Add the butter slowly, 1/4 stick at a time. You want the quarter stick to get at least half incorporated before adding the next quarter stick. Once all of the butter has been added, beat another ten minutes. Add the coffee extract, according to your preference.

Chocolate icing, from Paul Hollywood an English celebrity chef

1 stick unsalted butter, room temperature

200 g. powdered sugar, sifted

25 g. cacao, sifted

1 1/2 tbsp. milk

With a handheld mixer beat the butter until it’s soft. Sift sugar and cacao over the butter and mix well. Add the milk to soften the icing. Add it in increments because you may not use it all. Or you may need more, use your judgement, but you want it to be a somewhat stiff icing—soft enough to spread but stiff enough to hold the shape of “bark.”

To assemble the cake:

Spread buttercream over the sponge cake and even it out. I only used about half of the buttercream, the other half you can put on toast and enjoy post holidays but before the New Year’s resolution goes into effect. Gently roll it up and transfer to the platter on which you will be serving. Delicately spread the chocolate icing over the rolled cake. I say gently because you don’t want to tear the sponge cake. Some people use a fork to make the effect of a tree’s bark. You can dust powdered sugar over it to look like snow, or shave chocolate, and add decorations such as macaroon or marzipan mushrooms—the traditional bûche décor. I made my mushrooms (and ladybug) by dying marzipan and hand-shaping the figures. And lastly, enjoy!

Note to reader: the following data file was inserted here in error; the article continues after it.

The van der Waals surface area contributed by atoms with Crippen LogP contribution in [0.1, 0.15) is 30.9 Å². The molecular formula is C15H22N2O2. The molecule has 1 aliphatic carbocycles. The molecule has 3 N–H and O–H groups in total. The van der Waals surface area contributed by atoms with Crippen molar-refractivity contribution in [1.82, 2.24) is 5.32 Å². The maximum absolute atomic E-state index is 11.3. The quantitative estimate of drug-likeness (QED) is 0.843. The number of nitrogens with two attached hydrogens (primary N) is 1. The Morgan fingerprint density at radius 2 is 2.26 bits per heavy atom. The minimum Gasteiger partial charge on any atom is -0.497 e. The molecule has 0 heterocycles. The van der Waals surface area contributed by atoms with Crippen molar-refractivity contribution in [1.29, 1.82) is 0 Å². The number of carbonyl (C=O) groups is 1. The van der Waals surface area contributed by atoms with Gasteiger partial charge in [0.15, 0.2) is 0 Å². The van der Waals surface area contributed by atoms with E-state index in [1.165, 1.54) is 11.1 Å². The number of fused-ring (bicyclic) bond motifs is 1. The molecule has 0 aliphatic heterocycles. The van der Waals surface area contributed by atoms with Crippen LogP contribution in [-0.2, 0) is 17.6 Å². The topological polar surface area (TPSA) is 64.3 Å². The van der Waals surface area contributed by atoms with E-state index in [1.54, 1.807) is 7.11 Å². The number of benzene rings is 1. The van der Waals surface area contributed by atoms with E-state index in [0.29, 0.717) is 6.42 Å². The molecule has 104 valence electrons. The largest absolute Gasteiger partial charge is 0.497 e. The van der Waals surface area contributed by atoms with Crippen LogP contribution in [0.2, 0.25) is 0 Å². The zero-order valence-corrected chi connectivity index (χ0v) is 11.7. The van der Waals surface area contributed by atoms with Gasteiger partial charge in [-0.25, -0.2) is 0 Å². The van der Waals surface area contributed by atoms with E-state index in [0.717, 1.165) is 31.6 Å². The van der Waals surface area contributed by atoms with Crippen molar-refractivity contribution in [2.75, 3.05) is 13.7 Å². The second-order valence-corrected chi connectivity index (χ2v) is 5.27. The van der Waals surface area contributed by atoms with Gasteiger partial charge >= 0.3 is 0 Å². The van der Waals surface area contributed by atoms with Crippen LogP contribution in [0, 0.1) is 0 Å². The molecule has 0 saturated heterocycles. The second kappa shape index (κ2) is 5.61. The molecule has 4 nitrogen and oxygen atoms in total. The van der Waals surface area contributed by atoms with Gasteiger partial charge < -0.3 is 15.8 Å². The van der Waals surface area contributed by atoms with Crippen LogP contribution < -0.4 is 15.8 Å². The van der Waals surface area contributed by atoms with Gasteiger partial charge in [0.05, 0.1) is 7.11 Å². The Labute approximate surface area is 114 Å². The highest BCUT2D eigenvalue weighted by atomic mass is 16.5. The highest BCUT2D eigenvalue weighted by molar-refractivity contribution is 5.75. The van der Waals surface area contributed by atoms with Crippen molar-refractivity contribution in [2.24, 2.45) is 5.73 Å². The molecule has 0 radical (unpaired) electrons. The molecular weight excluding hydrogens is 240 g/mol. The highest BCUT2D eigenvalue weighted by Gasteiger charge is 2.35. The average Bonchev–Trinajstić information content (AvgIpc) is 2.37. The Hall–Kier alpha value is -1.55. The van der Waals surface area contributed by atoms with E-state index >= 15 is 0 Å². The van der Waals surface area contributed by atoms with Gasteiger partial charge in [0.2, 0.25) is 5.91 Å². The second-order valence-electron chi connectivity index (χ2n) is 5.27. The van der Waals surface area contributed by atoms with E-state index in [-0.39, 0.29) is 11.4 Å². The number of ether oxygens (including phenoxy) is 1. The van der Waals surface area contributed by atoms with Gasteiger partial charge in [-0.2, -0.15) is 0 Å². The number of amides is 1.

My 2018 bûche de Noël, I took the photo from the side
so you could see the genois and buttercream
Voilà

Morning walk on the beach with my dad

Throughout my adult life, I have had on-and-off routines with my dad where we do things we both like to do and allow us to spend time together. This is mainly around exercise because he is a very active guy and we both love to be outdoors. Although once we decided to take up yoga together…in addition to being very active, my dad is very funny and in the middle of downward dog he would make noises or comments to make me laugh which is frowned upon in yoga. We never went back.